The following is a blog written by my wife Emily Casanova. I think the subject is of importance and interest to the autism community. Hope that you enjoy reading the same.
Peter Good commented:I could not agree more with Dr. Angelantoni. As Martha Herbert (MD,PhD) wrote: “[Y]ou cannot have a genetic epidemic.” [Translational implications of a whole-body approach to brain health in autism. In: Frontiers in Autism Research: New Horizons for Diagnosis and Treatment. Hu V, ed. Singapore: World Scientific; 2014]Does anyone doubt we’re in an epidemic of autism that begain in the early 1980s and is getting worse? Beginning with studies by Stephen Schultz and colleagues, the evidence implicating acetaminophen (Tylenol) as the most common environmental agent triggering autistic disorders is compelling – especially via its depletion of glutathione, William Shaw of Great Plains Laboratory pointed out. [Evidence that increased acetaminophen use in genetically vulnerable children appears to be a major cause of the epidemics of autism, attention deficit with hyperactivity, and asthma. J Restorative Medicine 2013;2:1–16.]Epidemiologists Ann Bauer and David Kriebel of UMass reported how commonly acetaminophen (paracetamol in the UK) is given for circumcision. [Bauer AZ, Kriebel D. Prenatal and perinatal analgesic exposure and autism: an ecological link. Environ Health 2013;12:41]Addendum by Peter Good:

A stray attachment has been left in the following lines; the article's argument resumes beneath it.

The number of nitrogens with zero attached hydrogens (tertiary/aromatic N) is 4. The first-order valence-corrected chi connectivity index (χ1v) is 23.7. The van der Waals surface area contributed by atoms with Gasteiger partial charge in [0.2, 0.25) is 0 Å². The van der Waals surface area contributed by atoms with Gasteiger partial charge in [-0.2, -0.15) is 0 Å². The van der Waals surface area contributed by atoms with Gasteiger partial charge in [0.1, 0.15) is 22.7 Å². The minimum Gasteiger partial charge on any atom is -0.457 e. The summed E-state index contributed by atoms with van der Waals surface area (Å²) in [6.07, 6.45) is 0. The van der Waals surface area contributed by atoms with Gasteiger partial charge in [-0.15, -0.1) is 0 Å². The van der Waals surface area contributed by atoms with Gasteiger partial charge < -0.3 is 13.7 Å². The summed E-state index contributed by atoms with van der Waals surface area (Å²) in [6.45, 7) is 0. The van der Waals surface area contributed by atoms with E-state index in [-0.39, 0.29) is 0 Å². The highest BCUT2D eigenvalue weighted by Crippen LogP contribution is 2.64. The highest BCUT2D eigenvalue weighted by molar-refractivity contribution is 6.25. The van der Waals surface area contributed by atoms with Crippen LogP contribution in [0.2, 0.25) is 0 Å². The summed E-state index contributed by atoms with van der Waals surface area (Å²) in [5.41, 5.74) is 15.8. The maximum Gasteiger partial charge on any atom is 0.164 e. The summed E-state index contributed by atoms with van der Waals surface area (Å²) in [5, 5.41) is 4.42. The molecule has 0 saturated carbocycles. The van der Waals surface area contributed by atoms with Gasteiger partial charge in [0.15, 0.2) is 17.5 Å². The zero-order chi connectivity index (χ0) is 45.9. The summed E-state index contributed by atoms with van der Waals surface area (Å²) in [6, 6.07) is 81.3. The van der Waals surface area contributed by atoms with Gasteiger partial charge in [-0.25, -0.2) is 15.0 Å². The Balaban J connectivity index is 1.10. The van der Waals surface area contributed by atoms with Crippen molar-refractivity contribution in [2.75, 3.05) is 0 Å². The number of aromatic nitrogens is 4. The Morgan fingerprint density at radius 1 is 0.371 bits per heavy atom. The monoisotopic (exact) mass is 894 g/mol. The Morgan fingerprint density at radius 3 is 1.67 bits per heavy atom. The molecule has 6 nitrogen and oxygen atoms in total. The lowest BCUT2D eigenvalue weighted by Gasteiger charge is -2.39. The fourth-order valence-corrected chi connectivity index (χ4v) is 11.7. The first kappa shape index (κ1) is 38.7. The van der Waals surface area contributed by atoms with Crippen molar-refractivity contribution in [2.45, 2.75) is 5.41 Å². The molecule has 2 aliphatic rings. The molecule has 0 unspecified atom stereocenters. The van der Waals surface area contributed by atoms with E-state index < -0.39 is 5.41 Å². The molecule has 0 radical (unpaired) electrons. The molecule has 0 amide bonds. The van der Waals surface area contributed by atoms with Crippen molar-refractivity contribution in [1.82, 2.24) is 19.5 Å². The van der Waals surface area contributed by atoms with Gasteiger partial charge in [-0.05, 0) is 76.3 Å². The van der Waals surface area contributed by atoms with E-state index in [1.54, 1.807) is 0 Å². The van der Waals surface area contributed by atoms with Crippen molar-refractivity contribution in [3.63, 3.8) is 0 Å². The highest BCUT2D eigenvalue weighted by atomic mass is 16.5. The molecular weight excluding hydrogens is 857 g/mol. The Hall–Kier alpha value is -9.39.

Re our autism epidemic: Jon Pangborn of the Autism Research Institute (ARI) reported in 2002: “Around 1980 … the total frequency of occurrence doubled, doubled again, and by 1995 was approximately 10 times that of 1980. Furthermore, while the onset-at-birth type had increased 3 to 4 times, the onset-at-18-months type had skyrocketed to considerably more than 10 times its 1980 level.” Pangborn concluded most of the autistic population now appeared to have “an acquired disease caused by something that we were not doing 20 years ago.” [Pangborn JB. Introduction to the diseases of autism and laboratory testing options. In: Pangborn JB, Baker SM. Biomedical Assessment Options for Children with Autism and Related Problems. San Diego, CA: Autism Research Institute; 2002]
Bauer and Kriebel also cited evidence that may explain more children born autistic – by the early 1980s about 42% of American women used acetaminophen during the first trimester of pregnancy: “The rate climbed to over 65% in the early 1990’s, where it has essentially remained through 2004.”
Genetics research into autism has made considerable strides in recent years. While it may seem to most lay people that a lot of funding goes into a field that has offered little translational help to those who want and need it, we are nevertheless coming closer to understanding precisely what is this group of very heterogeneous conditions, at which point I’m hopeful more interventions will reveal themselves once we have that foundation of knowledge.
We have learned a lot about rare autism syndromes that have strong genetic bases, which comprise an important minority of the spectrum. Unfortunately, it’s still a mystery how these rare syndromes may or may not relate to the rest of the autism spectrum.
A new article by Rossi et al. (2017) suggests that the genes targeted in rare autism syndromes may in fact be involved in a broader range of the autism spectrum than we’d anticipated.
View original post 329 more words